Pastor David Asscherick
Who Falls More?
Floyd Patterson, nicknamed the Gentleman of Boxing, was the youngest man to ever win the American Heavyweight Boxing Championship. In a recent interview with boxing historian, Bert Sugar, Patterson was reminded by Mr. Sugar that he had been knocked down more than any other boxer in history. The great boxer humbly replied, “Yes, but I got up more times than anyone.”
He didn’t win the championship by not falling down; he won the championship by getting up.
And so it is for the Christian. The single secret to succeeding in the Christian walk is to keep getting up. Solomon understood this point, and articulated it with typical accuracy in Proverbs 24:16, “For a just man falls seven times, and rises up again: but the wicked shall fall into mischief.”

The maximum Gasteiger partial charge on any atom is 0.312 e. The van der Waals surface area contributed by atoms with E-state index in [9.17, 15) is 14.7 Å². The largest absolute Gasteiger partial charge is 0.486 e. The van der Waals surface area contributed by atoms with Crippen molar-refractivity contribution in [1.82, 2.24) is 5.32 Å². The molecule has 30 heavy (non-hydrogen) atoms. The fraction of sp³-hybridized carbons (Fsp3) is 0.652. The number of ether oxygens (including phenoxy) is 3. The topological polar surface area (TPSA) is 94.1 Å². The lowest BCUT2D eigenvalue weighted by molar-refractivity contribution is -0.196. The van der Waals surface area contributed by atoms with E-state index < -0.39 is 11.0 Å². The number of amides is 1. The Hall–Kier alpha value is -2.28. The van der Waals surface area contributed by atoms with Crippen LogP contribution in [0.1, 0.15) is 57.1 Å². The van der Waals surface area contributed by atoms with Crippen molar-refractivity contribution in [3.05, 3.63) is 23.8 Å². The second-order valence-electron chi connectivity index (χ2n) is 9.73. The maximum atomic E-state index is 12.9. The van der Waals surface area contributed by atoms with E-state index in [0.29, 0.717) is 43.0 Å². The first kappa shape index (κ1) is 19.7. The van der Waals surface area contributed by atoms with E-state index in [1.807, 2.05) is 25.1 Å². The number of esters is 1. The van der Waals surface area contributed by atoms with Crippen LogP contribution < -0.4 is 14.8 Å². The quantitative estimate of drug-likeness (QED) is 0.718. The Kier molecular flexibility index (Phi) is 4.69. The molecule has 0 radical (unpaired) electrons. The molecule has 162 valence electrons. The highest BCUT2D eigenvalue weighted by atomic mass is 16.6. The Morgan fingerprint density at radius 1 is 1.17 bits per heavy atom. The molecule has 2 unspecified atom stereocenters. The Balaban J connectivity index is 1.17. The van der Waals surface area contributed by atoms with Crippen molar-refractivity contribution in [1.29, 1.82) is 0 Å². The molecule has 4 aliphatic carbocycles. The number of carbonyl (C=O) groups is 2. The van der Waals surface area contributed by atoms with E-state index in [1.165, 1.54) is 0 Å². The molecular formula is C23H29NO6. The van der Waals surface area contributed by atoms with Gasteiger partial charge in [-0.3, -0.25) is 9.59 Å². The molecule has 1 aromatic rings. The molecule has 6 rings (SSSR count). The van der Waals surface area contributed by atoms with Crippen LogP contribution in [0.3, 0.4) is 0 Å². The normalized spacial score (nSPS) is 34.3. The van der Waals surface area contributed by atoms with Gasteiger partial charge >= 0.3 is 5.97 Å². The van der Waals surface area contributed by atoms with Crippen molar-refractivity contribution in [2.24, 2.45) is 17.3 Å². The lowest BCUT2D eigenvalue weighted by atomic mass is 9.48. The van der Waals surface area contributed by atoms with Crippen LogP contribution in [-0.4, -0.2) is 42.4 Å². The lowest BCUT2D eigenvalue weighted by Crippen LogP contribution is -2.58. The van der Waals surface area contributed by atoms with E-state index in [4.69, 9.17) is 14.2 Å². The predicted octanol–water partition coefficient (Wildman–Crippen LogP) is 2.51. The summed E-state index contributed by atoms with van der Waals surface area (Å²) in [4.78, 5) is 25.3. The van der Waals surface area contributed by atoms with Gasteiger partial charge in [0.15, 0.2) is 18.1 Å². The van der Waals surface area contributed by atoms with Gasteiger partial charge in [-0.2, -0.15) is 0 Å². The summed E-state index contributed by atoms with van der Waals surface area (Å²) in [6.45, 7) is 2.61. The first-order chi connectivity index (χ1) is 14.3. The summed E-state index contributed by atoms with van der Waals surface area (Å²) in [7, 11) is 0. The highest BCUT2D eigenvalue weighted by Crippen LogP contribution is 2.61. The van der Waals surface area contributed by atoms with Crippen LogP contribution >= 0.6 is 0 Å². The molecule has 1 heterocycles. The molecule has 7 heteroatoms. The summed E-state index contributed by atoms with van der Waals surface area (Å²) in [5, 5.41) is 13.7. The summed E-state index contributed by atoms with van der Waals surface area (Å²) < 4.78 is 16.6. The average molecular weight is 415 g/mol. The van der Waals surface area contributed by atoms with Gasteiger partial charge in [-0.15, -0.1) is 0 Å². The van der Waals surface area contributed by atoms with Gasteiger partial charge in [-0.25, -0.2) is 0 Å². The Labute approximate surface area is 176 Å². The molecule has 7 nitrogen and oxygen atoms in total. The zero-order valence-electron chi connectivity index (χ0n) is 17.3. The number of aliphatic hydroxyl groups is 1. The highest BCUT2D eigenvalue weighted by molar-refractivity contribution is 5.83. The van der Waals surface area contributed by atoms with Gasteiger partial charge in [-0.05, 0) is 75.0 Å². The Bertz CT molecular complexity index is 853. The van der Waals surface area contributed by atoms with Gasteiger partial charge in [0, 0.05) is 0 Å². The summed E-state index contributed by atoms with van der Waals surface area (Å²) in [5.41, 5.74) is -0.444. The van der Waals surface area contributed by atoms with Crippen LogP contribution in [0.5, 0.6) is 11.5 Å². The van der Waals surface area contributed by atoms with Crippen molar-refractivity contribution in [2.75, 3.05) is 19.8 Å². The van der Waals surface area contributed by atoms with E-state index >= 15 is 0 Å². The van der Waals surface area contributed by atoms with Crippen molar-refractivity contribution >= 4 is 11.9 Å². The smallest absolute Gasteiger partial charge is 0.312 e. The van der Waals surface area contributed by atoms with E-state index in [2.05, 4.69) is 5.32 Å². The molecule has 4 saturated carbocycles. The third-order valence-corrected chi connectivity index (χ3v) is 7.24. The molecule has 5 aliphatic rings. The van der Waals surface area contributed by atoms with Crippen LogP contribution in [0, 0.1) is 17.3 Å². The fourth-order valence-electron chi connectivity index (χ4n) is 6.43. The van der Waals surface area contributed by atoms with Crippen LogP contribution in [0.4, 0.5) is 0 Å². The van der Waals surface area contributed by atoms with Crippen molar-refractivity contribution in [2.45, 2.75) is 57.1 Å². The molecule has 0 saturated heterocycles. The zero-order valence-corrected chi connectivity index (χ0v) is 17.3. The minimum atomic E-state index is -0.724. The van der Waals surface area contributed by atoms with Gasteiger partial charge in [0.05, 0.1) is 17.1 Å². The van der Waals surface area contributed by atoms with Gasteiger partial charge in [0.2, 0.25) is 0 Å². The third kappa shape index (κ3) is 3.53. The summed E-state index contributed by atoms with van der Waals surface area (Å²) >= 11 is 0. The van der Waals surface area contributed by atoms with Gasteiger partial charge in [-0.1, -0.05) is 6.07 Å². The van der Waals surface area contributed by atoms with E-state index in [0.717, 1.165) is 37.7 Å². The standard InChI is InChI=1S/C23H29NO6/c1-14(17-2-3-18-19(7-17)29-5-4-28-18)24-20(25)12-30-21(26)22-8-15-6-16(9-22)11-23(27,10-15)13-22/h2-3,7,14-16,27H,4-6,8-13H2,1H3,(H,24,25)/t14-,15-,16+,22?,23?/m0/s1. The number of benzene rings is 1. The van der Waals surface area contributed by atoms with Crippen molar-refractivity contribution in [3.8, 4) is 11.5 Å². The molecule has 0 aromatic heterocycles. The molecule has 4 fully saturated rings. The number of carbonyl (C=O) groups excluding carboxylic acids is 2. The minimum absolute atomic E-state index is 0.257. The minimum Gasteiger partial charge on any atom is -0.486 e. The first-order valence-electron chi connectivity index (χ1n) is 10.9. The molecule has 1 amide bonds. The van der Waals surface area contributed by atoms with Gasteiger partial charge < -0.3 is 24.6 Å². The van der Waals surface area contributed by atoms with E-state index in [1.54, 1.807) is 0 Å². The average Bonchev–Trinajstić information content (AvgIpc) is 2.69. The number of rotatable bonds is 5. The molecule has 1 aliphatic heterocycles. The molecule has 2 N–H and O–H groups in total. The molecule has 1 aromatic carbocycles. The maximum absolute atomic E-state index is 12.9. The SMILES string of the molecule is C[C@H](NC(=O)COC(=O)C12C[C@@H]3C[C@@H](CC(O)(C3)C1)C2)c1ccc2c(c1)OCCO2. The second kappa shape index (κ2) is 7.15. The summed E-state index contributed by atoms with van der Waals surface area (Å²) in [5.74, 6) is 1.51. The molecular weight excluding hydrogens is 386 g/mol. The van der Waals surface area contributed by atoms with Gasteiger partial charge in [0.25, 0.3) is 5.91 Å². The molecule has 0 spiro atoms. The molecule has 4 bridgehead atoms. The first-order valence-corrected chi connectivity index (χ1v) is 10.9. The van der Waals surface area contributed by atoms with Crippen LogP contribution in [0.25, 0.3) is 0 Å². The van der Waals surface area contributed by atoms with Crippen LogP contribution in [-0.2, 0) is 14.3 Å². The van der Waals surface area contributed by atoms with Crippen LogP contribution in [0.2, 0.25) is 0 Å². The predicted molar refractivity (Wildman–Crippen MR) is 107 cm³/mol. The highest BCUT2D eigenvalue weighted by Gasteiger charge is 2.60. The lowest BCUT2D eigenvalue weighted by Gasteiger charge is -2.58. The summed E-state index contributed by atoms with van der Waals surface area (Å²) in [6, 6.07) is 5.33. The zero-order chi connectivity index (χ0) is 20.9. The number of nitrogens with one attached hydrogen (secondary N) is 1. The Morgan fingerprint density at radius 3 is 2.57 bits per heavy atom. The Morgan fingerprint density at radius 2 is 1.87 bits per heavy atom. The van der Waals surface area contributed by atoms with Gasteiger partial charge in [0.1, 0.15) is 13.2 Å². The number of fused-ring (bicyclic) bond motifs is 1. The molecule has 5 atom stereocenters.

You will notice that both the righteous (“just”) and the wicked fall. So the difference between the righteous and the wicked is not that the righteous doesn’t fall, but that he gets up after he falls. But let’s take this a step further, shall we? According to this verse, who falls more? The answer is unavoidable, isn’t it? It’s the righteous man. The righteous man falls more precisely because he keeps getting up. It is axiomatic that you cannot fall down unless you were standing up. According to our verse, the wicked falls just once because when he falls he stays down. Unlike the righteous man, he doesn’t get back up.
Judas Versus Peter
Imagine if we traced the lives of Peter and of Judas from the time of the betrayal of Jesus in Gethsemane to the respective end of each of their lives. Who, over the course of his life, from Gethsemane on, fell more? Judas betrayed Jesus for a pittance and soon thereafter fell, dangling horribly at the end of a noosed rope. Peter fell, too; he denied his Lord thrice, then lived for many more years during which he fell again and again (see, for example, Galatians 2, where Peter reverts back to his bigoted ways in his relations with the Gentiles).